hidden files mac

Now, it’s very important to be aware of the above. For me it does not diminish the worth of MacHider. We talked about security through obscurity, which is only one tool in the security toolset. If you want to create an impenetrable digital fort, you’ll have to combine many such tools and even though MacHider won’t keep your files ‘secure’ on its own, even superficially hiding the files can be very useful if you rely on other tools for encrypting your files.



MacHider works as advertised, and it does so very well. The application is beautifully designed and incredibly easy to use. With the addition of custom groups and the AutoHide feature, MacHider is a top notch tool for keeping certain sensitive files out of sight. However, MacHider is not a complete security tool: it hides your files, but it only hides your files.

Download: MacHider ($9.99)

What applications are part of your Mac OS X security toolbox? Let us know about your favorites in the comments section below the article!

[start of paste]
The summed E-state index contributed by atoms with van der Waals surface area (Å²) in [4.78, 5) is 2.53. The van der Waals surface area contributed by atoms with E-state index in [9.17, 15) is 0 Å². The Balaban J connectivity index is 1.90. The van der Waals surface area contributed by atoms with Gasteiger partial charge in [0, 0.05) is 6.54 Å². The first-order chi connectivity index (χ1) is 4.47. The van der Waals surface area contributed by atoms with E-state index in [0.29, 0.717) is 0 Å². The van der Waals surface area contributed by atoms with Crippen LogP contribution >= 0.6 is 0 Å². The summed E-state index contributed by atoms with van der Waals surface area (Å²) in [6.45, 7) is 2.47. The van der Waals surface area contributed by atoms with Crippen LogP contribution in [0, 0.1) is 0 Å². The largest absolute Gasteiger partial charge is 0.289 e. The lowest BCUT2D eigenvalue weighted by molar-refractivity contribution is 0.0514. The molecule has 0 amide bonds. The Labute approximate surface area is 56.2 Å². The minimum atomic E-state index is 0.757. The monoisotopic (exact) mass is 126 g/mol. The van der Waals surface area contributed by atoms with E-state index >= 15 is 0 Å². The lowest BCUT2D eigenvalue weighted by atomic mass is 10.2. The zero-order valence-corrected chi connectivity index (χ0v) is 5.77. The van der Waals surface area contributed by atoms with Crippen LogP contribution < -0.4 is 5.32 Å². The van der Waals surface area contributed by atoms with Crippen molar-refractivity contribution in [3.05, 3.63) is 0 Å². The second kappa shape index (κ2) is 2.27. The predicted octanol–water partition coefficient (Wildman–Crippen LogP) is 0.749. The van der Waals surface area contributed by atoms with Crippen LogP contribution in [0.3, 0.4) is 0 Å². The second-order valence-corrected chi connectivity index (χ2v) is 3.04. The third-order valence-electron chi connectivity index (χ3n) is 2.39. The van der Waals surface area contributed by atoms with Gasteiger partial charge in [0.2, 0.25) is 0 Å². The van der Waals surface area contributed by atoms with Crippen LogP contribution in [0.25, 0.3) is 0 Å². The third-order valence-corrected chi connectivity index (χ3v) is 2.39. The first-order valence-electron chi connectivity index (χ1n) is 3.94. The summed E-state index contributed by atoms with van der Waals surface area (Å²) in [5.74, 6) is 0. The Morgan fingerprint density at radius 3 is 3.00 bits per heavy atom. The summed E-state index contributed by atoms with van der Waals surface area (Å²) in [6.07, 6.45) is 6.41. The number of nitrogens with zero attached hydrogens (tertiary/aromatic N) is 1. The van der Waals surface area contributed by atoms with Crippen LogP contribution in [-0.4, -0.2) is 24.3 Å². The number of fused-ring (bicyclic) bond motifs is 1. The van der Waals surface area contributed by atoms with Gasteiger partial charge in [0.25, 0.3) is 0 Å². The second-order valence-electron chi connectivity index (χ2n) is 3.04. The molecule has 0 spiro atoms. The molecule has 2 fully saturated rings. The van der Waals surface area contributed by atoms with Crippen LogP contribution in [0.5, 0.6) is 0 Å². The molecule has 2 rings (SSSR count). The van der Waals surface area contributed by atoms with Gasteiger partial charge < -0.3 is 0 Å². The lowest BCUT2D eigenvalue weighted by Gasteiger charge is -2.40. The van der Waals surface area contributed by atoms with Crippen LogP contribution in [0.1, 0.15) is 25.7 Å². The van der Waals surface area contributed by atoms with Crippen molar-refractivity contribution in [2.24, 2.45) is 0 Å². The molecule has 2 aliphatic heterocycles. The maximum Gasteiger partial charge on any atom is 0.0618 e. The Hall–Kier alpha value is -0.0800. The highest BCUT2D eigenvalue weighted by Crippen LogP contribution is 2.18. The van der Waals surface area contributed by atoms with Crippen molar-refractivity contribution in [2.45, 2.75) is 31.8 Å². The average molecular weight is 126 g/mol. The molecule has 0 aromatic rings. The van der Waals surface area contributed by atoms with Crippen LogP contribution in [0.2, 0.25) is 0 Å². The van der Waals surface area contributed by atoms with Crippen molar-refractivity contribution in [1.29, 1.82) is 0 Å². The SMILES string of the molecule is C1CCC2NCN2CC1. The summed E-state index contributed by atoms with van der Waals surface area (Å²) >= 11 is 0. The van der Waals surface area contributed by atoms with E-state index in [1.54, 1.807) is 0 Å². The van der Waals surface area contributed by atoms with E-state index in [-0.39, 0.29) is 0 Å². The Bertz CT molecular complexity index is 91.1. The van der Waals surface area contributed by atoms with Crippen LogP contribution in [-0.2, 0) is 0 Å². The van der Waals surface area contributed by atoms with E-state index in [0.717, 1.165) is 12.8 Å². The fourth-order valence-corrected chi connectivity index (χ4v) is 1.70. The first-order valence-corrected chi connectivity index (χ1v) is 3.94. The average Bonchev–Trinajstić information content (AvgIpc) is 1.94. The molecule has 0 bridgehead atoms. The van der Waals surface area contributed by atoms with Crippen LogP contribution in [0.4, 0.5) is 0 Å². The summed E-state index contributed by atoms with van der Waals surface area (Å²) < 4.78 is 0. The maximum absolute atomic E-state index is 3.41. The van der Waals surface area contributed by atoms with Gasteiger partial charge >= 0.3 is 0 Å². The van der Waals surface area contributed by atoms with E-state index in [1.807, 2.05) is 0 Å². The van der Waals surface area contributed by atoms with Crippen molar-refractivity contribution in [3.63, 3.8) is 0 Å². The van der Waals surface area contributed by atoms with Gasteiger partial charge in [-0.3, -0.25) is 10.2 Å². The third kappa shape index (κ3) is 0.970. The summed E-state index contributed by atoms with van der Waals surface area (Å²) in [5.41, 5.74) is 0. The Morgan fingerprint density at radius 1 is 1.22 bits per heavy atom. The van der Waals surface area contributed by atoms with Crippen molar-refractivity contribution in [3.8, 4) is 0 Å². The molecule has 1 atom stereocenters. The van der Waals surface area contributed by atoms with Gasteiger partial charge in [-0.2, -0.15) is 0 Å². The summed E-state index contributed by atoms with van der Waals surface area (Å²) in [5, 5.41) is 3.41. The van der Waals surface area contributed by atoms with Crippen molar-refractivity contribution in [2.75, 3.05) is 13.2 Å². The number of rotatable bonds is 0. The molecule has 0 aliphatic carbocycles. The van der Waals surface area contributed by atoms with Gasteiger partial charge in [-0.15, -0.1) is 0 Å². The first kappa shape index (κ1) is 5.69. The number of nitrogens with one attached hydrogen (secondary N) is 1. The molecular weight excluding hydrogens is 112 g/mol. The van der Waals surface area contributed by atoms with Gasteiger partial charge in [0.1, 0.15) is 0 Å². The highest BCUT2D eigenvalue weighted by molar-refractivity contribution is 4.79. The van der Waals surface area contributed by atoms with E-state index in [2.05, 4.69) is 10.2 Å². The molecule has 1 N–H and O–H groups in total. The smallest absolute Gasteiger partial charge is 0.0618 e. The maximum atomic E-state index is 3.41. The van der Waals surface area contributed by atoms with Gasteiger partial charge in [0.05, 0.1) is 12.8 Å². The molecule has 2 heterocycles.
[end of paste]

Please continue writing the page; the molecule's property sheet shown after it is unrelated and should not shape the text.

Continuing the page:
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  1. FreshMacApps
    May 29, 2013 at 6:22 pm

    It seems sort of useless, at least you could probably do the same thing from the command line.

    • Simon Slangen
      June 5, 2013 at 8:02 am

      Well, you can do most things from Terminal, so the key difference is usability.

      For sensitive stuff (journal, chat logs, WIP files, etc), I usually combine encrypted disk images (also see macwitty's comment above) and MacHider.

      Steganography + cryptography. :-)

  2. macwitty
    May 28, 2013 at 11:25 am

    In my Mac OS X security toolbox are Knox from Agilebits to make encrypted disk images (I know you can do it yourself but it is very handy), Little Snitch to control apps calling home and Carbon Copy Cloner for backup

    • Simon Slangen
      June 5, 2013 at 8:05 am

      I'm a big Little Snitch fan myself. :-) Will be sure to check out your other recommendations, thanks for sharing!

      Most of the stuff I deem important enough for back-ups are smallish in size (i.e. a few GB, total), so I tend to use Dropbox for safekeeping. Dropbox + encrypted disk images if it's sensitive.